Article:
In Season Three, Lucas’s ten year-old sister Erica (Priah Ferguson) moves from guest to main cast. With Erica’s take-no-prisoners attitude and witty comebacks, Ferguson delivers a sparkling performance. She also provides an important element to the show that made its first two seasons such a success, and which might (without her) have gone missing in Season Three: a child’s perspective. Part of Stranger Things’ continued appeal is that the show respects children, taking both their perspectives and their abilities seriously. The Duffer Brothers use kids’ terminology for every strange thing (pun fully intended) the characters encounter: both the Demagorgon and the Mind-Flayer’s titles come from the boys’ Dungeons and Dragons escapades; the Upside-Down, the name for the alternate dimension, comes from El’s limited child vocabulary. As Erica sneaks around an underground Russian bunker with three nerdy teenagers in tow, we as an audience can still enter into that imaginative childlike mindset that earlier seasons supplied through Will, El, and the gang. Erica’s scenes feature a quirky, fun sense of humor that offsets the increased body horror and gore of the rest of the season and keeps the show feeling light enough.
Joyce Byers (Winona Ryder) and Jim Hopper (David Harbour), meanwhile, are just trying to be good parents to kids who don’t need them nearly as much as they used to. Now that the kids-turned-teens are more independent, the show needs to figure out what to do with Joyce and Hopper outside of their parental roles (although those parental roles remain important — the kids aren’t all the way grown up yet, after all). Joyce and Hopper explore a potential romance, and they try to help and support their kids from afar. The adjustment to their new roles in their kids’ lives comes with bumps and snags — Hopper doesn’t know how to talk to El about her relationship with Mike, and while Joyce tries to offer him advice, she remains constantly on the lookout for something that might hurt her boys.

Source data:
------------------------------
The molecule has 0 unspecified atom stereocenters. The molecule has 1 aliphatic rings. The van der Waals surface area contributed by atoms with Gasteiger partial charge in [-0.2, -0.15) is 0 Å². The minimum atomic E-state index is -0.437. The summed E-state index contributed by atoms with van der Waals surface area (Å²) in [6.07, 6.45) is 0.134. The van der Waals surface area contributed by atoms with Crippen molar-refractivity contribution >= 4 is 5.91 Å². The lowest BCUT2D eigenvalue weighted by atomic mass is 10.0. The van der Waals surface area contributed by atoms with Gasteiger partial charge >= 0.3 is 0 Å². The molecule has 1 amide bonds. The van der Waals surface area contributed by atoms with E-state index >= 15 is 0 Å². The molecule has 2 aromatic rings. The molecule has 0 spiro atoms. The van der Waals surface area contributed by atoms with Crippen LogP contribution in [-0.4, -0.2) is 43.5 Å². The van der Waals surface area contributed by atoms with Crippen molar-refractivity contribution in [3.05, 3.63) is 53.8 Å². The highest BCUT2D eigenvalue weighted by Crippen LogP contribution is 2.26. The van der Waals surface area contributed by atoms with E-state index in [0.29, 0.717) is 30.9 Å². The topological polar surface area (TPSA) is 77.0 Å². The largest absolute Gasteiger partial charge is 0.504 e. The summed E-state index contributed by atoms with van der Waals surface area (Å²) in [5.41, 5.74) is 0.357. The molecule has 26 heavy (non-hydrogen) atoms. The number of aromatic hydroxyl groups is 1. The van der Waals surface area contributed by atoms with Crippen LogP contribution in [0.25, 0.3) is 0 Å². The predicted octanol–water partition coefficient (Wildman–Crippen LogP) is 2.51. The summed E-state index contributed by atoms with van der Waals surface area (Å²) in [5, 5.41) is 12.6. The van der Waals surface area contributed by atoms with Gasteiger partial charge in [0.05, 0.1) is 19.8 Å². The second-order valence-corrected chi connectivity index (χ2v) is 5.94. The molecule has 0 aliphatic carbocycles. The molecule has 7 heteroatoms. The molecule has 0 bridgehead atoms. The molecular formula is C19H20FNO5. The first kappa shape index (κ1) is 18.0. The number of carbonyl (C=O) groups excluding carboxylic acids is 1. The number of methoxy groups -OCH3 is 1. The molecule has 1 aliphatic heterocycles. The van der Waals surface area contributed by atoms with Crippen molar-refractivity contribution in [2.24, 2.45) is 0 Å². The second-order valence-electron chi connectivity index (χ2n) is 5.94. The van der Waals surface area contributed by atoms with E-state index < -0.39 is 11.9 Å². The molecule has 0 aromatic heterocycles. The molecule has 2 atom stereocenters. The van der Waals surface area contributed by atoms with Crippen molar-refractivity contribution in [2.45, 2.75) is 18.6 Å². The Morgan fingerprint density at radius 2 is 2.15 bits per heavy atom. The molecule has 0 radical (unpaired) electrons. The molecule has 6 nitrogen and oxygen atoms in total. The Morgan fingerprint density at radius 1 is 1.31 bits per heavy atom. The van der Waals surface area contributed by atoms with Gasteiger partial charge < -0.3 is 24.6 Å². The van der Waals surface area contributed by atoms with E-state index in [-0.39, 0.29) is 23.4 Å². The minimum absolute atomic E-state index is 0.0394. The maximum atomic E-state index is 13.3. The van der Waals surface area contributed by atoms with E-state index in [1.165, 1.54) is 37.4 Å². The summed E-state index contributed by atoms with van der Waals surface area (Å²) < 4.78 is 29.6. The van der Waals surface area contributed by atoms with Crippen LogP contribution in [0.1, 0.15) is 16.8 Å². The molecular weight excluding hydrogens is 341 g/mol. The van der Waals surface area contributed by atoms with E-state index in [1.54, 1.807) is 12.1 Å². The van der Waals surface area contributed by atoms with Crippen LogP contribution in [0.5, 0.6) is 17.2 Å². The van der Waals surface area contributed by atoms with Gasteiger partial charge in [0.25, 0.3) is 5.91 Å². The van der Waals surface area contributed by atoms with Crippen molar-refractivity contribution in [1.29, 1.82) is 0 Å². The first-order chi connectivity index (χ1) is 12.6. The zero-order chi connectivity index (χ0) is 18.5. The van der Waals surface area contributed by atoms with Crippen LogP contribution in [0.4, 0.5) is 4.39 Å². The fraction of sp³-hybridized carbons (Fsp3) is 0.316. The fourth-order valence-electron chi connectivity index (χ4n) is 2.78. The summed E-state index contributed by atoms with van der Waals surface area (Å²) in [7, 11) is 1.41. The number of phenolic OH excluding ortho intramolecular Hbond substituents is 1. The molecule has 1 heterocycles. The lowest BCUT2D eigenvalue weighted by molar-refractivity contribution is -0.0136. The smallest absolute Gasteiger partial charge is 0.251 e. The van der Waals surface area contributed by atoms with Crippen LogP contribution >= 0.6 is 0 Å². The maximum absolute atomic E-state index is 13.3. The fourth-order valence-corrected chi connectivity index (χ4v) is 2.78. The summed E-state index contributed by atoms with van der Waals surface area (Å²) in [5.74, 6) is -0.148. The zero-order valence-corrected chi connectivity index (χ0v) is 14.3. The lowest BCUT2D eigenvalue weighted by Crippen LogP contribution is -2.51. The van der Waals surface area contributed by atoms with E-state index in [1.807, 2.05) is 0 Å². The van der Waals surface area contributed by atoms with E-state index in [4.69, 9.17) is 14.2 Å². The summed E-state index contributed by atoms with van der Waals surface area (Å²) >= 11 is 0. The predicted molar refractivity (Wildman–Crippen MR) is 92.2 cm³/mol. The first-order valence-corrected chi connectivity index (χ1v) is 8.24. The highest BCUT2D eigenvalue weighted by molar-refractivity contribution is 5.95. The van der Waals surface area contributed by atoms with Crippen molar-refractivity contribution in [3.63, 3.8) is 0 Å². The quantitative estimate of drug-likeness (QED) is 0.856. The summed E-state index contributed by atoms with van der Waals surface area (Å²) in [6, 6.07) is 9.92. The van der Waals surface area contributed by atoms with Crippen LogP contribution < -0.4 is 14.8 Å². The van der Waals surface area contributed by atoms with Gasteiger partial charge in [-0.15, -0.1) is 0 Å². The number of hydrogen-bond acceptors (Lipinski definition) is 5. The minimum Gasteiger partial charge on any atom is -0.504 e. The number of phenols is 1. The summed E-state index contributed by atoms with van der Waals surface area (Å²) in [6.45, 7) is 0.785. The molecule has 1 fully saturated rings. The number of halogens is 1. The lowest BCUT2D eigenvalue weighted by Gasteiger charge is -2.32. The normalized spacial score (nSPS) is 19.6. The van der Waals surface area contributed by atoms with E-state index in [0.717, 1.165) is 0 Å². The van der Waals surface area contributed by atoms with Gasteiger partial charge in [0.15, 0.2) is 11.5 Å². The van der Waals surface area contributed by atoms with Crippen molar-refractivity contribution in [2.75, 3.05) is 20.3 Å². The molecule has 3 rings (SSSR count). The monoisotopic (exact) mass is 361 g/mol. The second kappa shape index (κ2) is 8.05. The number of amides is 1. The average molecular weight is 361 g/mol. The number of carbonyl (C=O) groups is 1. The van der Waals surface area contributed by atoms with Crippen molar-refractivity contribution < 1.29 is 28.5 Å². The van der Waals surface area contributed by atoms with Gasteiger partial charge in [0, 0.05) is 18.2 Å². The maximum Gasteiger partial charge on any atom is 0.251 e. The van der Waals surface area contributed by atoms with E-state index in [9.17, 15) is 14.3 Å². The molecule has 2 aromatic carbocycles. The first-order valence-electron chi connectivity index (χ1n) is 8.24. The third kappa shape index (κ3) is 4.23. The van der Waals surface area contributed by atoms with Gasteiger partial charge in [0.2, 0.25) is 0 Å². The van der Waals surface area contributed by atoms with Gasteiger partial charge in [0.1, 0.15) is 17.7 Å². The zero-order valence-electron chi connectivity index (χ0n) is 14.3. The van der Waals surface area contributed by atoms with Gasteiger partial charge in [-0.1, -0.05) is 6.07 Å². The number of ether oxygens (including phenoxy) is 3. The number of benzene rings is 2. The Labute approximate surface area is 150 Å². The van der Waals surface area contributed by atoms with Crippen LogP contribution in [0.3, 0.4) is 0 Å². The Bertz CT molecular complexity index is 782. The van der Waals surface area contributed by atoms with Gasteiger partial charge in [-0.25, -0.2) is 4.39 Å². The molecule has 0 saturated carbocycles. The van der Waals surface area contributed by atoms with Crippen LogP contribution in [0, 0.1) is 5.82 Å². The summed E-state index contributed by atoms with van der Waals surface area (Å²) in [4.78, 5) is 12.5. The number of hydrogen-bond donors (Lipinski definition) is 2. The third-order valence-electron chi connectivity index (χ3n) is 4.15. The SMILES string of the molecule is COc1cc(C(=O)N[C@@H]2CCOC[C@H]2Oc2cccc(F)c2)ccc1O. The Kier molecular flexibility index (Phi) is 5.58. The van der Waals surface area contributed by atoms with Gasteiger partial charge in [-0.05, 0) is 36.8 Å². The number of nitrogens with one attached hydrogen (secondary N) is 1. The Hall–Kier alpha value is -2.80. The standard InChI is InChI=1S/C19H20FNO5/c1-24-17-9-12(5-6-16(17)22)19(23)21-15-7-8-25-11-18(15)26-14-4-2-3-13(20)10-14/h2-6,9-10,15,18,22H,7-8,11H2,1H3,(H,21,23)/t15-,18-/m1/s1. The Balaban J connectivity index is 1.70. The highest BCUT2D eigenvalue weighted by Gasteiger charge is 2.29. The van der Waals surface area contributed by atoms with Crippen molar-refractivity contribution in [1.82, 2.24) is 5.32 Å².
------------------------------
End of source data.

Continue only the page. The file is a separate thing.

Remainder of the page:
Of course, Stranger Things wouldn’t be Stranger Things without its trademark ’80s nostalgia. Apart from the childhood perspective, its mid-’80s setting has been the show’s standout feature. Past seasons have leaned on pop cultural references to Star Wars and classic ’80s monster movies as well as government ventures that came to light during the ’70s and ’80s such as Project MK-Ultra and the alleged Montauk Project. The show has previously paid homage to the ’80s punk scene, to ’80s music, and to ’80s fashion, and this season is no exception. Shot through with callouts to Back to the Future, this season lets the kids explore ’80s fashion — and by extension, self-expression — in a new way. Season Three picks out new threads from the political tapestry of the ’80s: the Duffer Brothers introduce sinister Russians as a new villain, referencing Cold War-era paranoia.
The third season of Stranger Things works because the Duffer Brothers manage to make their show feel familiar and new at the same time. Season Three’s scenes set at the mall are bright and bubbly, emphasizing the new setting and the new season. We haven’t seen summer in Hawkins before, but Hawkins is still Hawkins. As the pieces of this season’s puzzle start to fit together, the viewer feels a familiar building excitement. Even though the kids are growing into adolescence, they still ride their bikes and make frantic walkie talkie calls. And even though the season’s ending feels final and marks massive change, the Duffers set up a future season that connects back to the very beginning: Lucas and Dustin hand down the boys’ Dungeons and Dragons set to Erica, a passing of the torch that suggests preservation — preservation of nostalgia, of childhood innocence, and of monsters and magic.